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Gatekeeping and children’s right to participate

Gatekeeping and the importance of children's participation by Florence Martin and Delia Pop
My name is Gabrielle and I come from France. I think that a child should indeed be involved and participate in all stages of the care process regardless of their age. They should be heard and have the feeling of being listened to. This would let them realise that they have been and that decisions are not being made without their perspective being taken into account.
Depending on the context it should be explained to them how they can participate and how their suggestions and comments will be received.
Then the child’s or young person’s - children of all ages - participation can be of various significance.
For example, while preparing for a placement, being placed in care, in foster care or another placement - or the end of a placement - or whatever term we use - it is important, more than ever, that the young people participate and that is an active participation as they will soon, from the age of maturity, be all by themselves and they should be independent and responsible. For me, child participation must be progressive and can take various forms depending on the context and the child’s personal history. It must be individualised.
My name is Fabio, I’m 21 and I come from Italy. I’d say that participation to me is first of all a right - and what should be done in my opinion to transform this simple principle into a value, so that it can be used in each and every case - both in residential and foster care Participation should be a normal thing in practice. It should not be studied anymore but should be implemented. Like we have done so far for other rights. There are levels of participation. It has increased tremendously from the time that I was a child to a child who is a child now. So there is a huge difference at the participation– levels have changed.
If you do not ask the children, no matter what their age is, I don’t think you can really, really understand what are their needs and you really cannot give them the support that they need if you do not include them in the decision making process. It’s very important that children are consulted of issues which concern them. Children and their families do have a role to play because they know what is best for their individual situation. Professionals like us should take their views first before proceeding with any solution. I think it’s very important because we can’t make the decision on their behalf because we don’t know their needs.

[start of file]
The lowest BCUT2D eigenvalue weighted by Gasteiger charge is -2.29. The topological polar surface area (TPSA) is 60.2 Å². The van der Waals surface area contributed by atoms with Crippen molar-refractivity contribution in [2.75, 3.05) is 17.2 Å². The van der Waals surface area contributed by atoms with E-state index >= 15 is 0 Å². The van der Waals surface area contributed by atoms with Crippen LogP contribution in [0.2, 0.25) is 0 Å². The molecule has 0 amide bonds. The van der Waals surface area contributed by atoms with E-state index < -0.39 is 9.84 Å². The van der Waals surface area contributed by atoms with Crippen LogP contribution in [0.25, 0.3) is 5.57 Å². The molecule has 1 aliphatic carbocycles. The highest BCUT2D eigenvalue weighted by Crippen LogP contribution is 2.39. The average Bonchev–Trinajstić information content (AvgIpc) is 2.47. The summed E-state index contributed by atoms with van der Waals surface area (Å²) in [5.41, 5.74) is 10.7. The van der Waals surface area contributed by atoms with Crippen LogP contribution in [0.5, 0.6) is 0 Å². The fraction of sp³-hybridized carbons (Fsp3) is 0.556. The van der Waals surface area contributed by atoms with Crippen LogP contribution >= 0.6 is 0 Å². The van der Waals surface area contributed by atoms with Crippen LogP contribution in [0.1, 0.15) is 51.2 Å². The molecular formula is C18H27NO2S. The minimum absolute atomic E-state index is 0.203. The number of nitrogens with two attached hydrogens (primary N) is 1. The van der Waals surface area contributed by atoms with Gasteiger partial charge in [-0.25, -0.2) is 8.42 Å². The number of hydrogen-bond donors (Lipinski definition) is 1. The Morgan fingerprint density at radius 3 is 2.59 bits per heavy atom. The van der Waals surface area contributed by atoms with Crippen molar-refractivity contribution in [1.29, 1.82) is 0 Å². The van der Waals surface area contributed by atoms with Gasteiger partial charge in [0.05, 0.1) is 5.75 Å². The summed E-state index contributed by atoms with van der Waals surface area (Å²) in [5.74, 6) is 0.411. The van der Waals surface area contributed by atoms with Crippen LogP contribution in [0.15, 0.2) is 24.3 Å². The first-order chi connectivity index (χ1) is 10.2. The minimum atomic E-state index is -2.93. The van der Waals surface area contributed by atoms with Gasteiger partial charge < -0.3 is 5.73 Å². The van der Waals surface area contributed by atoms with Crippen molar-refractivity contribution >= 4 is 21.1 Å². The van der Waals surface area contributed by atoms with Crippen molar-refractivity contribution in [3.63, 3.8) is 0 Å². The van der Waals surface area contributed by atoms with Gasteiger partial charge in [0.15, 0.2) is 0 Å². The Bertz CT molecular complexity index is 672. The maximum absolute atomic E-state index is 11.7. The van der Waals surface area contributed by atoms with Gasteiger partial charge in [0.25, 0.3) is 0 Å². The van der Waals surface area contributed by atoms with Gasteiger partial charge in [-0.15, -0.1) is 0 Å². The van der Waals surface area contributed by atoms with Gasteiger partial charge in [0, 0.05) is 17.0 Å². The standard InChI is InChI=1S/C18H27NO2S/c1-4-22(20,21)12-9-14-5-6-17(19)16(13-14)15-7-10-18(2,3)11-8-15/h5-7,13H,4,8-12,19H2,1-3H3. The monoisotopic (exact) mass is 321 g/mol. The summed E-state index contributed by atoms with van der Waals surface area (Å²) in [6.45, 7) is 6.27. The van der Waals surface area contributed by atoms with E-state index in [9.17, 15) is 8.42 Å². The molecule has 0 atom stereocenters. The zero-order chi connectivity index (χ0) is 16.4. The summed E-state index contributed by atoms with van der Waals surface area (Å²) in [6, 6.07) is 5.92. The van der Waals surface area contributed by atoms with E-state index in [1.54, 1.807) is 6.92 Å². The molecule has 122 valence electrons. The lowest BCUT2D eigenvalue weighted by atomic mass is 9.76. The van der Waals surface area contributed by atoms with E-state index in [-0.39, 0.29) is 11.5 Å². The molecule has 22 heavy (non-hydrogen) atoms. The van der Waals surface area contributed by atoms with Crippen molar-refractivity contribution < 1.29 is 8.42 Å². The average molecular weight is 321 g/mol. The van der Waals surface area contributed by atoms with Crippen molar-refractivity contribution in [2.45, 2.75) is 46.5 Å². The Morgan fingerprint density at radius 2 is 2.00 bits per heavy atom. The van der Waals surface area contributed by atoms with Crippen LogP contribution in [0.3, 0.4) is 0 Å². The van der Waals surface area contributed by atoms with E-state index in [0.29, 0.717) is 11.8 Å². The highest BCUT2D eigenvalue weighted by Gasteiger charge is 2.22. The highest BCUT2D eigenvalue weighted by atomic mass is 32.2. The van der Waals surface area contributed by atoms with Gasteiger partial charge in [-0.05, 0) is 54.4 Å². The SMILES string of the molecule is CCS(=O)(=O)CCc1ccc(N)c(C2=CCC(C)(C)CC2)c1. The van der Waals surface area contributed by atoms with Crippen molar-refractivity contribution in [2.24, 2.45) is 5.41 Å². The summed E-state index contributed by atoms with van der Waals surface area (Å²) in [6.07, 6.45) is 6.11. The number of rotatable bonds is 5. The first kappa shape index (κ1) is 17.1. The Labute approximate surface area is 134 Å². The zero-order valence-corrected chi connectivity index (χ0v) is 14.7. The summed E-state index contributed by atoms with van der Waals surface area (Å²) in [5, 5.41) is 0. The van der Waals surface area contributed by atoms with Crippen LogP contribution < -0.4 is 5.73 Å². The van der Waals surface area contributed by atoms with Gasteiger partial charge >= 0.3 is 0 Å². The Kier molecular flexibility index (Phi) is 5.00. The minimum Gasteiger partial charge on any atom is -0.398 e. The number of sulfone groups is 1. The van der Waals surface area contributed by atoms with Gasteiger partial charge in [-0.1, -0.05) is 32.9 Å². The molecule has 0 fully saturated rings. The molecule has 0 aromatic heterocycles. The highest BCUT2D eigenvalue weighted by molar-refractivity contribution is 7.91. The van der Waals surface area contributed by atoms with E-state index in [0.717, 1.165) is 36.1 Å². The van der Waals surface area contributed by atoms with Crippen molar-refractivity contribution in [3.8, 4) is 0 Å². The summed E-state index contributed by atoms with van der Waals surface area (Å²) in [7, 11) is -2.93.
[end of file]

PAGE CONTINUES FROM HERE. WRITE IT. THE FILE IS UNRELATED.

So they have to tell us what their needs are so that we can plan together and help them. Because if we will make their own decision, we can’t meet their needs. You can think like, for example, on my own behalf, what I think as an elder is different from a child. So we have to involve them so that we get their views and move forward together. I definitely think that children should be participating in decisions that affect their lives. And especially, I think that they should be involved in more steering group committees at an international level so that they can be making decisions for global initiatives as well as national initiatives. I think participation in decision making is absolutely vital.
As Gandhi once said, what you do for me, without me, is against me. A child should be part of all decision making process. As soon as he understands any little thing about himself, about the environment, he’s growing up. Depending on his development needs and development level, he or she should be participating. And this is the only way to enable, to empower children.

Children’s right to participate in decisions that affect them is central to making effective and appropriate decisions about their care.

Effective gatekeeping therefore, is not only important for realising children’s right to adequate care, but also their right to participation (Article 12 of the UNCRC. This involves the development of clear and accessible tools to inform children and young people of their rights in the context of care decisions and the use of mechanisms that allow for their meaningful participation throughout the process, from assessment of needs to review and determination of different care options and placement decisions.

In this video, we hear from two young people who have experienced alternative care telling us why they think participation is important.

We also hear from care practitioners drawn from different countries of the world who, whilst attending an alternative care conference in Geneva, were asked the question: ‘Do you think it is important that children and young people participate in decisions that affect their lives?’

This article is from the free online

Getting Care Right for All Children: Implementing the UN Guidelines for the Alternative Care of Children

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